In this new video about the Blackburn Lake restoration project, Carrina Maslovat of the Salt Spring Island Conservancy (SSIC) speaks about the incredible contribution that volunteers have made to recreating wetlands on the former golf course property.
“This project, which has been organized by SSIC, would not have happened except for the huge number of volunteers that have helped us, especially with the planting,” says Maslovat. Over the past month, volunteers put approximately 1800 plants in the ground, representing 52 different native species ranging from cattails and sedges to upland shrubs and trees.
“We’re planting a huge range of native shrubs here: some of them will be fantastic for nesting habitat and others have berries on them to provide food for crossbills and towhees,” explains Maslovat. Planted species also included hummingbird favourites such as red-flowering currant and hedge nettles. “This should be a wetland full of bird life,” Maslovat concludes. Native frogs and bats will also benefit from the recreated wetland habitat.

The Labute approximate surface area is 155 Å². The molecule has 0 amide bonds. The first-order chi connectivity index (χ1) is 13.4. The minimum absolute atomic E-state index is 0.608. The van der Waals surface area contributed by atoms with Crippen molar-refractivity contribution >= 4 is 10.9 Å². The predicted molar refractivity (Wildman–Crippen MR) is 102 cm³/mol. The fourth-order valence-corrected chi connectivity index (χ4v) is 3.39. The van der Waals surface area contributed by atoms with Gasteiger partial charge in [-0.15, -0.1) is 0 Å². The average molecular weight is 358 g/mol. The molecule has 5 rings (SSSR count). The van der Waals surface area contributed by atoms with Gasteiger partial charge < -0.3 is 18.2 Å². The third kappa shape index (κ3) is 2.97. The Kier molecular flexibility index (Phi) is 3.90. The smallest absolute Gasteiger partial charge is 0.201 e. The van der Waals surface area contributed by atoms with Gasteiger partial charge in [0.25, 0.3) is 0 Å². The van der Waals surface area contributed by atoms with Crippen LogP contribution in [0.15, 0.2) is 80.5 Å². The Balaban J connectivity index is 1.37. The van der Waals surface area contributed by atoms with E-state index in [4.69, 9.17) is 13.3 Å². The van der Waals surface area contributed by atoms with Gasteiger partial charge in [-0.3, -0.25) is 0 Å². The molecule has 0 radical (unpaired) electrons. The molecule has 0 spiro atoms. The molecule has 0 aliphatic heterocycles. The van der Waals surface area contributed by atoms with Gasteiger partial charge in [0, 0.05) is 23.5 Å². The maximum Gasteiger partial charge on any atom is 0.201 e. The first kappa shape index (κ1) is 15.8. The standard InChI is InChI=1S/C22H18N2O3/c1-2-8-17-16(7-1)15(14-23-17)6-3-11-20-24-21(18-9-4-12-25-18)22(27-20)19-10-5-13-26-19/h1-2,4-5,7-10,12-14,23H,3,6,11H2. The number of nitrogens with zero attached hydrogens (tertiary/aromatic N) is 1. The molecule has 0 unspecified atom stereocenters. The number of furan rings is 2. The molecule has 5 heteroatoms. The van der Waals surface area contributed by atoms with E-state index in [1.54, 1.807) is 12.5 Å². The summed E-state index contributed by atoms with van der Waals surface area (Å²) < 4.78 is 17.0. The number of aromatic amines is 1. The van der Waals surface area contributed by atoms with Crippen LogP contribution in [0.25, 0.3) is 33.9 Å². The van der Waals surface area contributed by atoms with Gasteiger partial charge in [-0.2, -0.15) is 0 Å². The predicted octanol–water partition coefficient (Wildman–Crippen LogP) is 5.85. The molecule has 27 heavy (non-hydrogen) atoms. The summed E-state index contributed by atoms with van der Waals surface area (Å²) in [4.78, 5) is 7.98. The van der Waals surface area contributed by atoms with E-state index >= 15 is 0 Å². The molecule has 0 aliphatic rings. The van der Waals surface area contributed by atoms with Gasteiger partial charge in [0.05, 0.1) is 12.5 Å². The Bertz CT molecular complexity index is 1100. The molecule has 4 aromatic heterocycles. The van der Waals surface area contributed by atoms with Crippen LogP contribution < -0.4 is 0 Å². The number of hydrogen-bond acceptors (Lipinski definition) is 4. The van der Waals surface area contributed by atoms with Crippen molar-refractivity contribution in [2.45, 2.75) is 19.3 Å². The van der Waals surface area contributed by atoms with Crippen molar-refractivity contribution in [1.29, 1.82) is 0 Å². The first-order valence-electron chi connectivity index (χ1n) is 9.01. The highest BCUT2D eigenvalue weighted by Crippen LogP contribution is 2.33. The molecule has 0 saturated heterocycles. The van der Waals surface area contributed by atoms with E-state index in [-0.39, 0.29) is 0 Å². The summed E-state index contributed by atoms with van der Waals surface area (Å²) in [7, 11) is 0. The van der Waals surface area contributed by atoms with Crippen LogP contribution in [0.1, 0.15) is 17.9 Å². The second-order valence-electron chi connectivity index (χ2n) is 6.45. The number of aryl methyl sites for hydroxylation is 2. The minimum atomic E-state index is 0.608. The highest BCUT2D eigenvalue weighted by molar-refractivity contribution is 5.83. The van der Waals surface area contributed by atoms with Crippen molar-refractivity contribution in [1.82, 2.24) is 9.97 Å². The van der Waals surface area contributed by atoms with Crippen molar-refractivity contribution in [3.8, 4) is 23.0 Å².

HCTF has supported this project through both our Enhancement & Restoration and PCAF granting programs, the latter of which emphasizes volunteer contributions to conservation activities.
Click here to watch another video about the process of unearthing wetlands at Blackburn Lake.